Objective Rapid eye movement (REM) obstructive sleep apnea (OSA) is characterized by apnea and hypopnea events due to airway collapse occurring predominantly or exclusively during REM sleep. OSA is a potential risk factor for metabolic dysfunction. However, the association between REM OSA and risk of adverse health outcomes remains unclear. The present study investigated the association between REM OSA and metabolic syndrome (MetS), including the MetS components of hypertension, dyslipidemia, and hyperglycemia, in the Japanese population.
Methods In total, 836 Japanese patients with mild to moderate OSA were enrolled in this study. We compared the prevalence of MetS, including hypertension, dyslipidemia, and hyperglycemia, between REM OSA and non-REM OSA via univariate analyses of descriptive statistics and logistic regression analyses.
Results The prevalence of hypertension was 68.3% in the REM OSA group and 56.6% in the non-REM OSA group (p<0.05). In addition, the prevalence of metabolic syndrome was significantly higher (37.0%) in the REM OSA group than in the non-REM-OSA group (25.2%). Logistic regression analyses showed that the prevalence of hypertension and MetS was significantly greater in the REM OSA group than in the non-REM-OSA group.
Conclusion Our findings suggest that patients with REM OSA, regardless of age, sex, and body mass index, are at a higher risk of developing hypertension and MetS than patients with non-REM OSA.
Objective Both renal hypouricemia (RHU) and gout are associated with renal dysfunction and urolithiasis. The difference in renal complications associated with RHU and gout, however, has not been studied. We characterized the urate metabolism and complications of patients with RHU and compared them with patients with gout.
Methods Eighteen patients with RHU who had a serum uric acid (SUA) level <2 mg/dL (10 men and 8 women), 44 patients with gout (44 men) and 16 normouricemic patients (4 men and 12 women) were included. The blood and urinary biochemical data were evaluated. A genetic analysis of uric acid transporter 1 (URAT1) was also conducted in 15 cases with RHU.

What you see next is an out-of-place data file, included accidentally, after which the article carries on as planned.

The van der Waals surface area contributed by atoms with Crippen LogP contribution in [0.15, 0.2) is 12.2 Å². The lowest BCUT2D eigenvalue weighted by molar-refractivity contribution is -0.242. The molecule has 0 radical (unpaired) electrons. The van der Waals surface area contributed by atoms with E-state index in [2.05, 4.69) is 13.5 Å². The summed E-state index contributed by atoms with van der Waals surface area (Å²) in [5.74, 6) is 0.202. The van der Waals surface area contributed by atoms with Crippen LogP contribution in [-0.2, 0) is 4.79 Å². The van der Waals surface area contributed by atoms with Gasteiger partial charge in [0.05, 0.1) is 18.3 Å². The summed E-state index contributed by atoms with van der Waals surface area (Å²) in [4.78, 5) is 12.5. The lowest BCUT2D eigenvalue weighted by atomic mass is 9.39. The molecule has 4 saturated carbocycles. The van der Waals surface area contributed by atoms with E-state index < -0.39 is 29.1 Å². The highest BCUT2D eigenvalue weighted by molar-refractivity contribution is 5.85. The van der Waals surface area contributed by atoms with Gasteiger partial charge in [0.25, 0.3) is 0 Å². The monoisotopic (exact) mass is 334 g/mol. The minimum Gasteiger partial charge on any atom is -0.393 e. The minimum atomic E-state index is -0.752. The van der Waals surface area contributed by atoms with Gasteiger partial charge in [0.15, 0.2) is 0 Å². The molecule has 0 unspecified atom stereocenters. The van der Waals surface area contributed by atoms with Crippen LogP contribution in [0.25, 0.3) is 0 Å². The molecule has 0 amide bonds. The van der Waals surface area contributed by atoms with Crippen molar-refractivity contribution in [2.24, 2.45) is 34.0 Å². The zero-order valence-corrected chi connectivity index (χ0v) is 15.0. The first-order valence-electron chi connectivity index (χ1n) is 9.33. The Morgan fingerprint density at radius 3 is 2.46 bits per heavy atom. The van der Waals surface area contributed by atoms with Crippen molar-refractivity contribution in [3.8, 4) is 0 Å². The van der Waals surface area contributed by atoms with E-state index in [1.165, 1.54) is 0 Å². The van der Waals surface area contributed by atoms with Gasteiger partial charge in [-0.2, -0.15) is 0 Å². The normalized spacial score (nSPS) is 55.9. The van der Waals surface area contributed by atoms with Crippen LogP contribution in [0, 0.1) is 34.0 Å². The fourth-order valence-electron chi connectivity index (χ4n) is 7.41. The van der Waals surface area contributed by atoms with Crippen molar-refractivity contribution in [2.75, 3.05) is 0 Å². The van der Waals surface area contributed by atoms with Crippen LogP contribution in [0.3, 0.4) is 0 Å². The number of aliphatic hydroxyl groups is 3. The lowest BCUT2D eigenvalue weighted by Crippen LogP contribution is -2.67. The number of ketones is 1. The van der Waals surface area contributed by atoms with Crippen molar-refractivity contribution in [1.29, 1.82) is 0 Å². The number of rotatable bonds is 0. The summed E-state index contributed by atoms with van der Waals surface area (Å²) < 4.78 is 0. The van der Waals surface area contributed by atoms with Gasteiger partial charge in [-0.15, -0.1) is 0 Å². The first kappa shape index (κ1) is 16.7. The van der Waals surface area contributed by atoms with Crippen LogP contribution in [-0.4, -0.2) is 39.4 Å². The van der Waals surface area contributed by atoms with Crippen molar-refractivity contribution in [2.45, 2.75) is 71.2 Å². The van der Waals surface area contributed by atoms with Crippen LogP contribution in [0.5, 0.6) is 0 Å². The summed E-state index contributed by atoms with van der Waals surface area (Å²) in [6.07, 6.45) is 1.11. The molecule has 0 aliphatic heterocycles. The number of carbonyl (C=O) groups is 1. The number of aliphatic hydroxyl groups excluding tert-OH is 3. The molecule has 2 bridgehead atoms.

Results The SUA level of RHU was 0.9±0.5/mg/dL, and the Uur/Ucr and Cur/Ccr were 0.56±0.14% and 45.7±18.0%, respectively. A genetic analysis of URAT1 in 15 RHU patients showed that 13 harbored a URAT1 gene mutation, whereas 2 harbored the wild-type gene. The SUA level was significantly lower in RHU patients (n=11) than in either gout patients (n=44) or normouricemic patients (n=16). This reduction was accompanied by the elevation of Cua/Ccr. Urinary beta 2-microglobulin levels were higher in RHU patients than in gout or normouricemia patients. Cua/Ccr correlated with normalized urinary beta 2-microglobulin levels. The prevalence of urolithiasis was 18.2% in RHU cases and 6.8% in gout cases. A homozygous URAT1 mutation was associated with urolithiasis.
Conclusion Besides urolithiasis, RHU can be associated with tubular dysfunction, such as elevated urinary beta 2-microglobulin levels.
Objective Third-generation cephalosporins (3GCs) may be susceptible in vitro to Enterobacter spp. and Klebsiella aerogenes. However, treatment with mainly fourth-generation cephalosporins or carbapenems is currently recommended. Diversification of antimicrobial agents in therapy is required to avoid the selection pressure of resistant organisms by broad-spectrum antimicrobial agents. This study investigated the clinical efficacy of 3GC therapy for Enterobacter spp. and Klebsiella aerogenes bacteremia in a multicenter, retrospective, observational study.
Methods Patients with Enterobacter spp. or Klebsiella aerogenes detected in blood cultures and treated with a susceptible antimicrobial agent were included in the study. Propensity score matching was performed to align patient background bases, and clinical outcomes between the 3GC and non-3GC groups were compared. Treatment success was defined as having no need for treatment escalation or the addition of other antimicrobial agents, no recurrence, or no death within 30 days.
Results The study included 188 cases, of which 57 and 131 were included in the 3GC and non-3GC treatment groups, respectively; 53 patients in each group were matched by propensity score matching. There were no significant differences between groups in rates of switching to a susceptible antimicrobial or adding another agent, relapse within 30 days, or death within 30 days. In the 3GC group, source control was associated with favorable clinical outcomes.
Conclusion Definitive 3GC therapy for susceptible Enterobacter spp. and Klebsiella aerogenes bacteremia is as clinically effective and valuable a targeted therapy as non-3GC therapy and can be implemented under conditions in which infection source control measures are in place.
Objective Both coronavirus disease 2019 (COVID-19) pneumonia and relative bradycardia are common conditions among clinicians; however, the association between these has not been well studied. The present study assessed whether or not relative bradycardia on admission was more predominant in patients with COVID-19 pneumonia than in those with other infectious pneumonia.